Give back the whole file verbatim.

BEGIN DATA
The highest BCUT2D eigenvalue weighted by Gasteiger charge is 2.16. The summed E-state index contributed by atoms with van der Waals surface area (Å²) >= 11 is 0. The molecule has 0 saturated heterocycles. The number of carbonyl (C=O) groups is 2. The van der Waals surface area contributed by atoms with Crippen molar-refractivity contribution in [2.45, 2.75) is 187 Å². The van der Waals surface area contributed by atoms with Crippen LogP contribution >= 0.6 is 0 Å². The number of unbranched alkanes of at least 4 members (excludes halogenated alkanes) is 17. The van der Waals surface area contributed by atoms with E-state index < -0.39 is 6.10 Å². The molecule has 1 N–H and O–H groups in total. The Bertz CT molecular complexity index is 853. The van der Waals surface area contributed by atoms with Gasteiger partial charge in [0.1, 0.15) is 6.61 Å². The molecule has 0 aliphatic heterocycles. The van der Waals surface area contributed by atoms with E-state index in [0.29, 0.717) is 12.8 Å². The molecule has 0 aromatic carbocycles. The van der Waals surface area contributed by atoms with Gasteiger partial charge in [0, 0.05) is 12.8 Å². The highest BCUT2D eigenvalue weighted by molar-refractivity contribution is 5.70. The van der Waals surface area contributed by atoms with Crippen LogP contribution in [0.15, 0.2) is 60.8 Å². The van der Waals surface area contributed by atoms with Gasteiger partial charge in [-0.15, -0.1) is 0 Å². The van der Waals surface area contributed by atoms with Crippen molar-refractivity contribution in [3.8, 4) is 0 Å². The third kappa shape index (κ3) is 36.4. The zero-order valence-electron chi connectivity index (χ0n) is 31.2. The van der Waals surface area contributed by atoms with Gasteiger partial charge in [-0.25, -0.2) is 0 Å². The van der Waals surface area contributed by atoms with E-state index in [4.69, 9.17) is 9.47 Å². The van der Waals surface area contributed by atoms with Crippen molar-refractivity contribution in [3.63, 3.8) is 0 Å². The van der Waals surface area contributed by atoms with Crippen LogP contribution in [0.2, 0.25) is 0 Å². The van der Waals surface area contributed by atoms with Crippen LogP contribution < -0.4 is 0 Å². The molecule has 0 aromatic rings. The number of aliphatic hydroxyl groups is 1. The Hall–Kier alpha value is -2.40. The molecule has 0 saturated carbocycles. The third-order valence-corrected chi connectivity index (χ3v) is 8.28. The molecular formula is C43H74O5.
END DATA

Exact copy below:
The highest BCUT2D eigenvalue weighted by Gasteiger charge is 2.16. The summed E-state index contributed by atoms with van der Waals surface area (Å²) >= 11 is 0. The molecule has 0 saturated heterocycles. The number of carbonyl (C=O) groups is 2. The van der Waals surface area contributed by atoms with Crippen molar-refractivity contribution in [2.45, 2.75) is 187 Å². The van der Waals surface area contributed by atoms with Crippen LogP contribution >= 0.6 is 0 Å². The number of unbranched alkanes of at least 4 members (excludes halogenated alkanes) is 17. The van der Waals surface area contributed by atoms with E-state index < -0.39 is 6.10 Å². The molecule has 1 N–H and O–H groups in total. The Bertz CT molecular complexity index is 853. The van der Waals surface area contributed by atoms with Gasteiger partial charge in [0.1, 0.15) is 6.61 Å². The molecule has 0 aliphatic heterocycles. The van der Waals surface area contributed by atoms with E-state index in [0.29, 0.717) is 12.8 Å². The molecule has 0 aromatic carbocycles. The van der Waals surface area contributed by atoms with Gasteiger partial charge in [0, 0.05) is 12.8 Å². The highest BCUT2D eigenvalue weighted by molar-refractivity contribution is 5.70. The van der Waals surface area contributed by atoms with Crippen LogP contribution in [0.15, 0.2) is 60.8 Å². The van der Waals surface area contributed by atoms with Gasteiger partial charge in [-0.15, -0.1) is 0 Å². The van der Waals surface area contributed by atoms with Crippen molar-refractivity contribution in [3.8, 4) is 0 Å². The third kappa shape index (κ3) is 36.4. The zero-order valence-electron chi connectivity index (χ0n) is 31.2. The van der Waals surface area contributed by atoms with Gasteiger partial charge in [-0.25, -0.2) is 0 Å². The van der Waals surface area contributed by atoms with E-state index in [4.69, 9.17) is 9.47 Å². The van der Waals surface area contributed by atoms with Crippen molar-refractivity contribution in [3.63, 3.8) is 0 Å². The van der Waals surface area contributed by atoms with Crippen LogP contribution in [0.2, 0.25) is 0 Å². The van der Waals surface area contributed by atoms with Crippen LogP contribution < -0.4 is 0 Å². The molecule has 0 aromatic rings. The number of aliphatic hydroxyl groups is 1. The Hall–Kier alpha value is -2.40. The molecule has 0 saturated carbocycles. The third-order valence-corrected chi connectivity index (χ3v) is 8.28. The molecular formula is C43H74O5.